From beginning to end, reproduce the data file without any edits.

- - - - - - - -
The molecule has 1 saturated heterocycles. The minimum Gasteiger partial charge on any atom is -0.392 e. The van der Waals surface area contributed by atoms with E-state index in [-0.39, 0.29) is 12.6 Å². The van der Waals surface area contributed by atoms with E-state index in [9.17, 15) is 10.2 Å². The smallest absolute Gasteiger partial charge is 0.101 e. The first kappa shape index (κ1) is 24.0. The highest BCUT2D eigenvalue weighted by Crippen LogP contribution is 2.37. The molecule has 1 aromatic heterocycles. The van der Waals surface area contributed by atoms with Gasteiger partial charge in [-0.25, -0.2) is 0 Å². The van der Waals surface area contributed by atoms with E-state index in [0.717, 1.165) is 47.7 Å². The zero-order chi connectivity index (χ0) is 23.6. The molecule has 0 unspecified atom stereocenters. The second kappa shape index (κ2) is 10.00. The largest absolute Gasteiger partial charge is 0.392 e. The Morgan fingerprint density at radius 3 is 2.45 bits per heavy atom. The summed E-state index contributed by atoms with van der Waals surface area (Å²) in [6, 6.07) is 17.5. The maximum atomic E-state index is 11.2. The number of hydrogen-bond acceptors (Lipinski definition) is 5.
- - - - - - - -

The molecule has 1 saturated heterocycles. The minimum Gasteiger partial charge on any atom is -0.392 e. The van der Waals surface area contributed by atoms with E-state index in [-0.39, 0.29) is 12.6 Å². The van der Waals surface area contributed by atoms with E-state index in [9.17, 15) is 10.2 Å². The smallest absolute Gasteiger partial charge is 0.101 e. The first kappa shape index (κ1) is 24.0. The highest BCUT2D eigenvalue weighted by Crippen LogP contribution is 2.37. The molecule has 1 aromatic heterocycles. The van der Waals surface area contributed by atoms with Gasteiger partial charge in [-0.25, -0.2) is 0 Å². The van der Waals surface area contributed by atoms with E-state index in [0.717, 1.165) is 47.7 Å². The zero-order chi connectivity index (χ0) is 23.6. The molecule has 0 unspecified atom stereocenters. The second kappa shape index (κ2) is 10.00. The largest absolute Gasteiger partial charge is 0.392 e. The Morgan fingerprint density at radius 3 is 2.45 bits per heavy atom. The summed E-state index contributed by atoms with van der Waals surface area (Å²) in [6, 6.07) is 17.5. The maximum atomic E-state index is 11.2. The number of hydrogen-bond acceptors (Lipinski definition) is 5.